"1. Indexes, as in x1, x2, x3 ... xn; chair1, chair2, chair3 ... chairn; Smith1, Smith2, Smith3 ... Smithn, etc. The role of the indexes is to produce indefinitely many proper names for the endless array of unique individuals or situations with which we have to deal in life. Thus, we have changed a generic name into a proper name. If this indexing becomes habitual, as an integral part of our evaluating processes, the psycho-logical effect is very marked. We become aware that most of our "thinking" in daily life as well as in science is hypothetical in character, and the moment-to-moment consciousness of this makes us cautious in our generalizations, something which cannot be easily conveyed within the Aristotelian structure of language. A generic term (such as "chair") deals with classes and stresses similarities to the partial exclusion or neglect or disregard of differences. The use of the indexes brings to consciousness the individual differences, and thus leads to more appropriate evaluation, and so eventually "perception," in a given instance. The harmful identifications which result from the older language structures are often prevented or eliminated, and they may become supplanted by more flexible evaluations, based on a maximum probability orientation."
Alfred Korzybski, The Role of Language in the Perceptual Processes.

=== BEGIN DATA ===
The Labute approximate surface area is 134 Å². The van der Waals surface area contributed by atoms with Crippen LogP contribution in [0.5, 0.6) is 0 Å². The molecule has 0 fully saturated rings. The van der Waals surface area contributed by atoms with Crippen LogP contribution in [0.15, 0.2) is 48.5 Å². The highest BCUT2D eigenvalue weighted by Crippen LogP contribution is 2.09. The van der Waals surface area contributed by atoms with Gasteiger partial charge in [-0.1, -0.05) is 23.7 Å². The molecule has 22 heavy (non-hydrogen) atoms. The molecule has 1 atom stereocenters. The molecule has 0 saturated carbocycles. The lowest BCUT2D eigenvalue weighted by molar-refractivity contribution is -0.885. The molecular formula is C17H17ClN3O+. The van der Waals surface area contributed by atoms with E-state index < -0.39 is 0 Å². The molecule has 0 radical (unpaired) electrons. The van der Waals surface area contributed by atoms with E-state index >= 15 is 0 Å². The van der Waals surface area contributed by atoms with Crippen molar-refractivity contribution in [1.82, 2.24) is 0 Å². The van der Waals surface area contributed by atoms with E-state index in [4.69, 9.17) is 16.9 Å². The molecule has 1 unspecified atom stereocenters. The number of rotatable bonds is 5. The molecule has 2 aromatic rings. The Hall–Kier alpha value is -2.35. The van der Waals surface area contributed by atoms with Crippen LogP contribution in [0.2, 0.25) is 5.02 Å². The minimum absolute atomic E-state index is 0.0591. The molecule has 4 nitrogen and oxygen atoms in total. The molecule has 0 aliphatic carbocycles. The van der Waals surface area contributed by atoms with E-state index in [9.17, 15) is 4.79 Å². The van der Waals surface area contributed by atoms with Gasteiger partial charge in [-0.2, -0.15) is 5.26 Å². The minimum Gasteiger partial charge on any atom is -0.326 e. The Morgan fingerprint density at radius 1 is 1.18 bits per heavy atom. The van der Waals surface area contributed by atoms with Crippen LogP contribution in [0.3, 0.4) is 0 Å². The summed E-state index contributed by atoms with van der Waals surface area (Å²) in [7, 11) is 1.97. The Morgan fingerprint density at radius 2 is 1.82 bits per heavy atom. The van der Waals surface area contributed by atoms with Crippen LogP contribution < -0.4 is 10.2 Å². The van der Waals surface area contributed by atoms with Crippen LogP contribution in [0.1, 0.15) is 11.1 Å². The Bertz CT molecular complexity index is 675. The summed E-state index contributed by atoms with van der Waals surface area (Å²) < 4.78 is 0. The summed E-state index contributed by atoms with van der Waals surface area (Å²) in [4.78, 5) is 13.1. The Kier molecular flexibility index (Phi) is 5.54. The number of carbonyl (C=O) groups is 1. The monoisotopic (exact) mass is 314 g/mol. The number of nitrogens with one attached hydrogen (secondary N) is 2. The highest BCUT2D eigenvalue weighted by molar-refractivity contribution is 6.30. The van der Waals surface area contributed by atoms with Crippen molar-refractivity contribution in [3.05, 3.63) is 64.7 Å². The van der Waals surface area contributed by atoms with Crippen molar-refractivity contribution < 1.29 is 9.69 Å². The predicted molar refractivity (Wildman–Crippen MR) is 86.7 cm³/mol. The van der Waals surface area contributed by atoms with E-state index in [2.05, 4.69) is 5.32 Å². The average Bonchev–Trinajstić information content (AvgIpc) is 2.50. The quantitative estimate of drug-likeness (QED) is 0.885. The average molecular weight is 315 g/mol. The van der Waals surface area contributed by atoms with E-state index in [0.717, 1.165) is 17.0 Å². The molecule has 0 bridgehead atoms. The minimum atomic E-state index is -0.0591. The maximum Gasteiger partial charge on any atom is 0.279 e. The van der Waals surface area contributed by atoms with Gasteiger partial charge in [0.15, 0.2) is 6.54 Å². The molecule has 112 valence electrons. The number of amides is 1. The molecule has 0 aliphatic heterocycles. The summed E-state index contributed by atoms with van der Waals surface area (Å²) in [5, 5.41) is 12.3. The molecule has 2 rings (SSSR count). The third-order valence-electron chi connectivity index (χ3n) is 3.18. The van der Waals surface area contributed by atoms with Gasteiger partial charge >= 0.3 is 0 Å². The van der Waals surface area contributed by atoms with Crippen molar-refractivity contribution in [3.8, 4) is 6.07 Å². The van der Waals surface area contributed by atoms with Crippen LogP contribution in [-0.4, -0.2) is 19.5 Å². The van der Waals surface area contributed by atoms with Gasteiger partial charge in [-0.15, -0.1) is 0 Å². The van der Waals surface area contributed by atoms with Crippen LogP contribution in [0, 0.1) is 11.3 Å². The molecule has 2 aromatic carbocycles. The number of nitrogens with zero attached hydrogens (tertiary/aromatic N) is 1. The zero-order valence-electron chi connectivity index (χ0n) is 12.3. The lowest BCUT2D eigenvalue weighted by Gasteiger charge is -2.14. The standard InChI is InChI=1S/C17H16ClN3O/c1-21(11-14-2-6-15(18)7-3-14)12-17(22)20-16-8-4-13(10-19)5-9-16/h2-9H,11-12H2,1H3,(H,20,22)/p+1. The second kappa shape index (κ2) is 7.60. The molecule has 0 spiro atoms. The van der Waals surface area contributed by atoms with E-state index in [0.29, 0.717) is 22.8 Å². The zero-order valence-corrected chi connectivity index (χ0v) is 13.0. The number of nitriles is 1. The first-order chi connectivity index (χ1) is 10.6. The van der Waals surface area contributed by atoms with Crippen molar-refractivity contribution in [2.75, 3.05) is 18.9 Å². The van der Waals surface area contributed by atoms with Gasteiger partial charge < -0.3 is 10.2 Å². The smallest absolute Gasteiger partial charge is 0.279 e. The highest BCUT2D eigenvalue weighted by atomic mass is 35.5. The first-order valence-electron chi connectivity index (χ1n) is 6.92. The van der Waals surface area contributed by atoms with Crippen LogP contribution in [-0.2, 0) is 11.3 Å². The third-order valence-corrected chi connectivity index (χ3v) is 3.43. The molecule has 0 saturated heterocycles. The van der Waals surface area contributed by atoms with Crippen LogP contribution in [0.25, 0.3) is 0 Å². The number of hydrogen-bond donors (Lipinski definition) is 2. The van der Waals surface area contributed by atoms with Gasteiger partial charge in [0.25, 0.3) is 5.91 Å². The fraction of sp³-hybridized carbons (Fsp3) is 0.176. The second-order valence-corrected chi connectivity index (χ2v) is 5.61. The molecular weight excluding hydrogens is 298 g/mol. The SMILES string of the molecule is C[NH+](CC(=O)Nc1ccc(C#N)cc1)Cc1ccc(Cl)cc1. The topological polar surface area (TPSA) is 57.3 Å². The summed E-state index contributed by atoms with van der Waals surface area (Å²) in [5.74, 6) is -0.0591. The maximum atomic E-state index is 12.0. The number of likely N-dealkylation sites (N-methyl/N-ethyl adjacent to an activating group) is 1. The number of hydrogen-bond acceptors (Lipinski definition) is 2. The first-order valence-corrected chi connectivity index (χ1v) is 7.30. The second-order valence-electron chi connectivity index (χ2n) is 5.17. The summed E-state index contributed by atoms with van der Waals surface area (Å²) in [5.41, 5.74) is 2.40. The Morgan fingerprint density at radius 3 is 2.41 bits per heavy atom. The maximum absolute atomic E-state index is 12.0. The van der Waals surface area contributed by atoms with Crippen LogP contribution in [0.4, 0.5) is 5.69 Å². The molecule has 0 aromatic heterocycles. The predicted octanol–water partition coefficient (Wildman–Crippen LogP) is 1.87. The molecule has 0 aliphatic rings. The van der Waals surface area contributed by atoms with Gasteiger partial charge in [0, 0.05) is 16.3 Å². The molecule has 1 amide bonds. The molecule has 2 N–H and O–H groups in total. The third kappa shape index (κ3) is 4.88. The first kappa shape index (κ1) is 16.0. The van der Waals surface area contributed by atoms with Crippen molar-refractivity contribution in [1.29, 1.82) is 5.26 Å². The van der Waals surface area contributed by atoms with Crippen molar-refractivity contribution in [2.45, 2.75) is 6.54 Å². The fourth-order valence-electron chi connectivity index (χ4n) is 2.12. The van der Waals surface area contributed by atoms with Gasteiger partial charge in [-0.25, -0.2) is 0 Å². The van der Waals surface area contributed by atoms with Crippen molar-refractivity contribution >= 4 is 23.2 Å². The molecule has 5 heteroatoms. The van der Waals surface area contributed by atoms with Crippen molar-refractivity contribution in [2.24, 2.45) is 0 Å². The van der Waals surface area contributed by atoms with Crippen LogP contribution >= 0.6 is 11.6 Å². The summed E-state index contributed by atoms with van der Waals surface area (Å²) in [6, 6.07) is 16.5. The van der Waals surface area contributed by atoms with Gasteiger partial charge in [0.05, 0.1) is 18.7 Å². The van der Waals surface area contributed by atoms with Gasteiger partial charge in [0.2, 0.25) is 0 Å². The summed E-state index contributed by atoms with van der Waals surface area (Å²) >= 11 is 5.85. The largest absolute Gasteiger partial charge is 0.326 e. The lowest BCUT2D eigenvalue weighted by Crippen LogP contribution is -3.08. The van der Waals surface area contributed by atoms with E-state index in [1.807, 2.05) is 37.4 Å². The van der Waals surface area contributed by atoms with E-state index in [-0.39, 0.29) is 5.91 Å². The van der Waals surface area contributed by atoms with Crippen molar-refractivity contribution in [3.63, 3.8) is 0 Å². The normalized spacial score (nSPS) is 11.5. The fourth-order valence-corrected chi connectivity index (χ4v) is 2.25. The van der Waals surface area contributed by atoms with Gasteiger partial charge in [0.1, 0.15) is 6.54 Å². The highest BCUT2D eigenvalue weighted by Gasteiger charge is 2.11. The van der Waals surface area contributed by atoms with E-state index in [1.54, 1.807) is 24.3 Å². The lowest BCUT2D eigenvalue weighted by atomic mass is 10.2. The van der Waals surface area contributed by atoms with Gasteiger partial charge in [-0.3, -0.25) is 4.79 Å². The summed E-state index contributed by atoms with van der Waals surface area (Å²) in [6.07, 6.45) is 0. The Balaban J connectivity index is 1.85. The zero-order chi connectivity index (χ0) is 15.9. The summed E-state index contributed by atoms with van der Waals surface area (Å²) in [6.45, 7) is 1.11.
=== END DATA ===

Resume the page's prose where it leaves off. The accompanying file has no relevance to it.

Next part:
In mathematics, indexes are useful to discriminate elements of a set. These elements have common characteristics, symbolised by a same name. The indexes make it possible to differentiate each one of these elements.


x1, x2, x3, ..., xn

In general semantics, we use indexes with a similar aim. Our goal is to individualise the elements of a set, so as to point out their differences to us, differences that the Axristotelian law of identity very often makes us forget. The use of indexes enables us to take into account the first premise ("is not"), at least at the descriptive level (first verbal level).


chair1, chair2, chair3, ...
Smith1, Smith2, Smith3, ...

We can thus say "Chair1 is not chair2", "Smith1 is not Smith2", "TimeSmith is not timeBrown", etc.

Whenever you use indexes, try to find some of the differences between the objects considered.

© ESGS, 2002.